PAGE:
You don't know me, but I've silently benefited from this site over the years (especially around exam times, when procrastination is needful) and I feel like I should give something back. I've noticed that questions about Massey College tend to go begging here, and that's a shame. Massey really is a unique place that can make your years at U of T law school very different from what they otherwise would be. I think I can safely say that most people who've lived at Massey and been part of the community can probably not imagine their time at U of T without the college. I'm not saying it's for everyone. Far from it. But it's much more than a place to live, and anyone applying there should know that.
You can learn a lot about Massey online. I'd suggest reading the college website and the wiki is also pretty good.
Probably the most important things you won't learn immediately from these sites are as follows. Massey admits approx 60 resident "junior fellows" (students, at U of T) each year, and around 70 additional non-resident junior fellows. Residents, obviously, live at the college while non-residents do not. Fees can be checked online - I'm not sure what they are currently. To live there it's relatively expensive, but you get a (small) private room and your own study. Shared bathroom on the hall. Meal plan that's pretty good. I'd call it an investment in living a certain way in school, but worth it. Bursaries available for those in need. Non-resident fees are relatively nominal (few hundred for the year?) and allow students not living at the college to participate fully in Massey life.
Important note. If you live at Massey you will probably, in a natural way, find yourself a full part of the community. If you don't live there, it's very easy to just pay your fees and not get much out of it. Non-resident junior fellowship takes, if anything, more careful thought than resident junior fellowship for this reason.
Massey admits students from every graduate and professional program at U of T. That's professional programs that come after undergraduate degrees - second entry. It strives for a mix. Many students cite this as Massey's most attractive feature. Whether you're doing a PhD in math or pursuing your medical degree or in law school, one does tend to get sick of being surrounded only by other people doing the same. As a community, Massey is a break for everyone. Your dinner conversation is much more likely to be about someone's research surrounding the culture of "found" food (meaning harvested in nature) than it is about the latest Supreme Court decision. That's just one example, of course.
Approximately 4-6 junior fellows each year (estimate, not guaranteed) are from the law school. I find it's a good number, especially if you join during first year. It gives you a few natural friends in first year and people you know. Massey can also be too much of a good thing in this regard. For many people at Massey, the college itself becomes more of a natural social hub than the program, in this case law school. Admission for law students tends to be fairly competitive. There are more applications than there are spots.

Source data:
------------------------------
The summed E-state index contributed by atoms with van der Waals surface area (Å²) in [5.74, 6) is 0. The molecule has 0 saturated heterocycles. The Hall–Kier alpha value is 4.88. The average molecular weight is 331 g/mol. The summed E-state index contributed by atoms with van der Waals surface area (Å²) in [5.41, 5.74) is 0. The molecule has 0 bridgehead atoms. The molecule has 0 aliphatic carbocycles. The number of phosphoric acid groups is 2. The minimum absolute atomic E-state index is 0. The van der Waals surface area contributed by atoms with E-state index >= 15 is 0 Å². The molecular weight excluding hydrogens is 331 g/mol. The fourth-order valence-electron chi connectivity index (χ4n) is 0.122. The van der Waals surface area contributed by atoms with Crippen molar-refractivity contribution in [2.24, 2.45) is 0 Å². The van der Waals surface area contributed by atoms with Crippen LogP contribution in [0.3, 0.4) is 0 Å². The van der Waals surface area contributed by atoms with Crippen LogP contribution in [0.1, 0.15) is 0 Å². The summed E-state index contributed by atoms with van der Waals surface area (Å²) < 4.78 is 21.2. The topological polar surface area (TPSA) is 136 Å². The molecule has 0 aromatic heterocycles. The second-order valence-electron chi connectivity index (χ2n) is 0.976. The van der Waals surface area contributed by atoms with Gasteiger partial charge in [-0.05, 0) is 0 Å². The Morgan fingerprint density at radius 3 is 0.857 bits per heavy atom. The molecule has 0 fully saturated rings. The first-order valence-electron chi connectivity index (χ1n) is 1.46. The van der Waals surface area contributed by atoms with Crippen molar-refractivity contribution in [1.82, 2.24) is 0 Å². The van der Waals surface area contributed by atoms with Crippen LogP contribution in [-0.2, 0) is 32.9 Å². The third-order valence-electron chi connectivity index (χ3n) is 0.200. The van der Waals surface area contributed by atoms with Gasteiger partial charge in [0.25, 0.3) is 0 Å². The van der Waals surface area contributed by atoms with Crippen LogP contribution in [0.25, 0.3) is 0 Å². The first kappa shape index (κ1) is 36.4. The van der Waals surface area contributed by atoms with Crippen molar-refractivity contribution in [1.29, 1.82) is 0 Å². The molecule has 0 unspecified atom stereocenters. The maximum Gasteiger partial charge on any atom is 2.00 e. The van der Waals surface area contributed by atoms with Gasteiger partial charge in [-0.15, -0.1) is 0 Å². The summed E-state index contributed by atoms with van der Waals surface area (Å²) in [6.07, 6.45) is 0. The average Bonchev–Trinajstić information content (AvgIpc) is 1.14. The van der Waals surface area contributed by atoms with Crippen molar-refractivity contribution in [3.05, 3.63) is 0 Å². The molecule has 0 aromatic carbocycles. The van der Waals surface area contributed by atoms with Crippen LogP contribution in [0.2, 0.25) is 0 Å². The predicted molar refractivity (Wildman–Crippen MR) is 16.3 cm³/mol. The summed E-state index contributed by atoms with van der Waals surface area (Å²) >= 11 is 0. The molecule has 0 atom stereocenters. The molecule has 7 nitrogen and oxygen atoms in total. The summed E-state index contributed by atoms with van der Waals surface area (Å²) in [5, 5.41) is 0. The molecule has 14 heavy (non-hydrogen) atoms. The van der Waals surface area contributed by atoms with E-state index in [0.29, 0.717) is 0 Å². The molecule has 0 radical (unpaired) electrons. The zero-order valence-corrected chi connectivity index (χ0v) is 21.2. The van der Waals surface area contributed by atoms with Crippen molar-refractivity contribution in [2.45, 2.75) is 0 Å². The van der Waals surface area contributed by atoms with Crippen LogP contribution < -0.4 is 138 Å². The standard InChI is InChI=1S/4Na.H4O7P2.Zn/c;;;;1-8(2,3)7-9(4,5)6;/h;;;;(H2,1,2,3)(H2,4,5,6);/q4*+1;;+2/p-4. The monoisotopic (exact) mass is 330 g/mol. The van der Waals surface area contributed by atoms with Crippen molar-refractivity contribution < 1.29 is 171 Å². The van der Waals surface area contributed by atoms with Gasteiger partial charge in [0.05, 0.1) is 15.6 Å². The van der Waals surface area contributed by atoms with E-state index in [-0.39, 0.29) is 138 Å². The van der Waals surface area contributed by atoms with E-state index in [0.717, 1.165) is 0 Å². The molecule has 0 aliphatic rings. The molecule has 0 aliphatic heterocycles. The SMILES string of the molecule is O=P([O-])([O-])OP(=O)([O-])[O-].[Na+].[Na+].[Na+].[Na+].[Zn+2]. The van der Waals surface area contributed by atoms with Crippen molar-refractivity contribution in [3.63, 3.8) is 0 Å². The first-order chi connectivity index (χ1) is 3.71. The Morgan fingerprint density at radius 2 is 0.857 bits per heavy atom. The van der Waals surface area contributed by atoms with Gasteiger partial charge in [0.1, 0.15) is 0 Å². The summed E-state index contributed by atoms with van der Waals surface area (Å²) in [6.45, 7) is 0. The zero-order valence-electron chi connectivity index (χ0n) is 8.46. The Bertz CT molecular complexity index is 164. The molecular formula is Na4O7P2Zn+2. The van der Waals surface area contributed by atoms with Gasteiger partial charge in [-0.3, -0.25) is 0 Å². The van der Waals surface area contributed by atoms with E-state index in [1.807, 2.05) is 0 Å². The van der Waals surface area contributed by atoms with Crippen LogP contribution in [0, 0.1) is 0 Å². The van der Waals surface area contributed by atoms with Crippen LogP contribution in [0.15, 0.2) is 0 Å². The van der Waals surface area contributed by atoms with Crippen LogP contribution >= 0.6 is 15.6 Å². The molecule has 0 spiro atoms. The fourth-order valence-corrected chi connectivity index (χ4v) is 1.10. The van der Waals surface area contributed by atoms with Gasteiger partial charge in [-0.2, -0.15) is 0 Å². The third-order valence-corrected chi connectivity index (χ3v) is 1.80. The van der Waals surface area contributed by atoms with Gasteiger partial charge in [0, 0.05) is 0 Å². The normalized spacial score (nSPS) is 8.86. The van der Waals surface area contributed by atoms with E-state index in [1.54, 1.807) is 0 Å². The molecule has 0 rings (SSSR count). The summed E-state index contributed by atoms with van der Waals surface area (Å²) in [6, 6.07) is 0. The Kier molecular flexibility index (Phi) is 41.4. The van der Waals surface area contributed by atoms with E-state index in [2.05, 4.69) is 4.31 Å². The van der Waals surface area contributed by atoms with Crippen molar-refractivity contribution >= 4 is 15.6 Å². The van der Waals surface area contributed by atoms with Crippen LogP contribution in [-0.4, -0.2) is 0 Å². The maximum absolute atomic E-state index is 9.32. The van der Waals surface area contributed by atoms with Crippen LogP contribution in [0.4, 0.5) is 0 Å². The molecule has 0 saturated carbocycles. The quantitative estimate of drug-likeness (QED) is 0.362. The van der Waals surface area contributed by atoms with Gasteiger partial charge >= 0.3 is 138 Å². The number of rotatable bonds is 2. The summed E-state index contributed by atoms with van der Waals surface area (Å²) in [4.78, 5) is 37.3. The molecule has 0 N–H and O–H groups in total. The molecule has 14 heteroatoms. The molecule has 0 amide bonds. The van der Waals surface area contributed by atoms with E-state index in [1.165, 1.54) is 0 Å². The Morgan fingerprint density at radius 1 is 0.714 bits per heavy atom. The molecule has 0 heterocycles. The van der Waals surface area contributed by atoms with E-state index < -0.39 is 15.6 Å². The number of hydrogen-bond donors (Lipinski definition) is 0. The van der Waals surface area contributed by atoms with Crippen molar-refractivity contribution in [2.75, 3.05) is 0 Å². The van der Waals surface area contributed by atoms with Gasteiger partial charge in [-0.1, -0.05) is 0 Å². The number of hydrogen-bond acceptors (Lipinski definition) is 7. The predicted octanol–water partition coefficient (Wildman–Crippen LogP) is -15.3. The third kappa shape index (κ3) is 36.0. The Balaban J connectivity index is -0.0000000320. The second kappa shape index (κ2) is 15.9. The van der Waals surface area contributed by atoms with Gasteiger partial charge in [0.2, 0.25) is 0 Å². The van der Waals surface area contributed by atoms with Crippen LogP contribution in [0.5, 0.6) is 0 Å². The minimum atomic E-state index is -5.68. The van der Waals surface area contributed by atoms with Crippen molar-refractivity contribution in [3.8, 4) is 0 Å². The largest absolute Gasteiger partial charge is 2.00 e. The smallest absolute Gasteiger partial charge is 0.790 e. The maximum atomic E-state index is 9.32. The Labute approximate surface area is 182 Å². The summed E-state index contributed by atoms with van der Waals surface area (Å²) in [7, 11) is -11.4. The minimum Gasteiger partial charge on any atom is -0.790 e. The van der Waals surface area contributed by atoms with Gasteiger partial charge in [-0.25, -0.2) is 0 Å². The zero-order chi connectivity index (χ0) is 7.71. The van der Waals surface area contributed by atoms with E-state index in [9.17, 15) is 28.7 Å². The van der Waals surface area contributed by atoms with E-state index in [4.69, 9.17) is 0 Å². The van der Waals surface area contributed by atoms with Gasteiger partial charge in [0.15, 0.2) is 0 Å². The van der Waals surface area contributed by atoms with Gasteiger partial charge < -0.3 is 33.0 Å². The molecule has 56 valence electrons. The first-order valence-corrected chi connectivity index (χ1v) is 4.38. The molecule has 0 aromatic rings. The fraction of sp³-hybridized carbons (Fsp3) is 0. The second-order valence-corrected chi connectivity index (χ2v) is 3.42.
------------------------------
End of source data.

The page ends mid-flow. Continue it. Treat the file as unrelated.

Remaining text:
You can live in residence at the college for up to three years. Convenient for law students, save those in four year combined programs. PhD students tend to be forced to go non-resident by the time they are done. It's just to spread around the experience of living there.
I should mention some of the social advantages of being part of the Massey community. I'll sound like a snob as I write this, unavoidably, and I'm sorry. Just about any important speaker or guest of the university generally has a reception after the event at Massey. It's the natural place to go. Some of the university's most prominent scholars have their offices in the college (rooms literally down the hall from where you live) and every year there's a cohort of mid-career journalists at the college also. There are social events throughout the year, mentorship opportunities, you name it. A significant number of prominent jurists and lawyers are affiliated with the college through the "Quadrangle Society" (too complicated to explain) and yes, that can matter. Suffice it to say you can meet literally anyone at the college and that's essentially accurate. When the King and Queen of Sweden show up to judge the annual pumpkin carving contest (true story) that should give you some idea.
It would be very easy from the outside to get the sense that Massey is in some sense a snobbish or elite institution. The gowns at dinner don't help that impression. If it were populated entirely by law students that would probably become true. But remember that law students are only a small portion of the whole. Most junior fellows are pursuing academic degrees, and almost everyone at the college is some combination of quirky, laid-back, intellectual, desperately in need of distraction from their work, and wonderfully glad to be living at a college filled with people unlike themselves.
I didn't mean to write so much, but I could probably write for pages more and still not capture the essence of Massey college. It's wonderful in large part because it's small enough to be a real community. When you live there, you really do get to know everyone. It's so much more than just a residence. And while we've had the occasional person over the years who didn't know what they'd applied to and then they turned out to love it, I'd really recommend that anyone applying to the college should know what they are in for.
I'll gladly take questions, but if anyone wishes to reply I'd suggest you send me a private message also so I get some notice. I don't come here often.